In the Designing Social Interfaces session, Christian Crumlish of Yahoo! and Erin Malone of TangibleUX, authors of Designing Social Interfaces soon to be published by O’Reilly Media and Yahoo Press,  presented the do’s and don’ts of social interface design. In designing an online community, remember to:

  • Start small and learn from your community
  • Design around activity and social objects – make sure there is a there there. Merely connecting people to each other is not enough – give people a reason to be social
  • Build your community to support existing behaviors
  • Don’t try to do it all at once – if you start complex and then simplify, you can harm your community
  • Why Social Media Marketing Fails – And How to Fix It was an interesting session led by Peter Kim (Dachis Corporation), Charlene Li (Altimeter Group), and Jeremiah Owyang (Forrester Research). First they started on the question of how to get a corporate culture to adapt to social media. Li said to get big gun backing, and Peter Kim added that the chief digital officer is now becoming the chief social officer. Owyang said that there was a step before executive buy-in – that often lower-level evangelists win people over, and eventually they have to convince executives. It’s pretty rare, in Owyang’s opinion, that execs initiate social media first.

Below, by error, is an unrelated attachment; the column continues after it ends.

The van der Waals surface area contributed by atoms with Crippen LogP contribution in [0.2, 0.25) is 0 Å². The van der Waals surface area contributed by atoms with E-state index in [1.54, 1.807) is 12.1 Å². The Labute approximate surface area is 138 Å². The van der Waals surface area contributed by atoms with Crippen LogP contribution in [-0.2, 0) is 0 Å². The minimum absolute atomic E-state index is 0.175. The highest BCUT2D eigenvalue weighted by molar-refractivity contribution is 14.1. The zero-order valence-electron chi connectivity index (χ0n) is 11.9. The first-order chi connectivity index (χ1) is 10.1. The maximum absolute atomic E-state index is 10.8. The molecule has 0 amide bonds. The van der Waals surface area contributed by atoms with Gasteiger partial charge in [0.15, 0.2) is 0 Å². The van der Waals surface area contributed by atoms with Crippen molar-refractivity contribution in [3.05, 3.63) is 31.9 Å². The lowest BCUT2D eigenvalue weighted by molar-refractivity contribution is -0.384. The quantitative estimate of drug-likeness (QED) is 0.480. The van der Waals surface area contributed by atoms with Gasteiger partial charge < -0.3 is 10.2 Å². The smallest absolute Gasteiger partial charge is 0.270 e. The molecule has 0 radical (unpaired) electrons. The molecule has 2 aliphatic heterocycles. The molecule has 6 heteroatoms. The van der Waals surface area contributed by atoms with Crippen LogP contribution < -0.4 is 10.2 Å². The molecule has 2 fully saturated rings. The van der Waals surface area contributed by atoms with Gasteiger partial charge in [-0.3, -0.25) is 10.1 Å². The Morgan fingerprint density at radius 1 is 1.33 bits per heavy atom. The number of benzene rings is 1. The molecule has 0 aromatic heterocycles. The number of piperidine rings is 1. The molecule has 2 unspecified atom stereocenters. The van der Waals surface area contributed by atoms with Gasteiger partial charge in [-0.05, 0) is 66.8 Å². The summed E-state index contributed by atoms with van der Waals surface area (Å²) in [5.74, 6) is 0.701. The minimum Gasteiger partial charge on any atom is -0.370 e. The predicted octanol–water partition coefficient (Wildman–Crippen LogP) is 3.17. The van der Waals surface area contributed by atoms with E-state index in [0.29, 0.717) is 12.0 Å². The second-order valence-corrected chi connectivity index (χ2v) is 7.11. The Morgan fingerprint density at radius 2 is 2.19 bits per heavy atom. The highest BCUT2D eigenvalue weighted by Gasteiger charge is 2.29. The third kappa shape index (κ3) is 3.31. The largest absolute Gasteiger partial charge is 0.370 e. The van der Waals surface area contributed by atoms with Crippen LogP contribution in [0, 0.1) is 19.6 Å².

Peter Kim added that it’s a fallacy to think young people automatically know what to do with social media — Li recommended tapping into people who actually know how to run a business. Some companies pair executives with younger people.  Li said the fallacy of the “chief social officer” is that one person can take care of this – that fosters a “it’s not my problem, it’s someone else’s responsibility” mentality. According to Li, it’s everyone’s responsibility. She noted that at Schwab, they don’t talk about social media strategy, they talk about customer care strategy.

    Li said that instead of asking: “How do I make campaigns work?”, the problem is doing campaigns, not building relationships. Owyang also stressed the importance of a long-term view in terms of social network marketing. Li noted that a company should ask itself what kind of relationship it has today with its customers, and what kind it wants in the future. She commented that many companies have Facebook pages but you never hear from the company – their page looks like a press release rather than being a vehicle for conversations.

    Li said it’s really about a change in the way to do business – “It’s really a question of whether we should have marketing at all. This is something more collaborative.”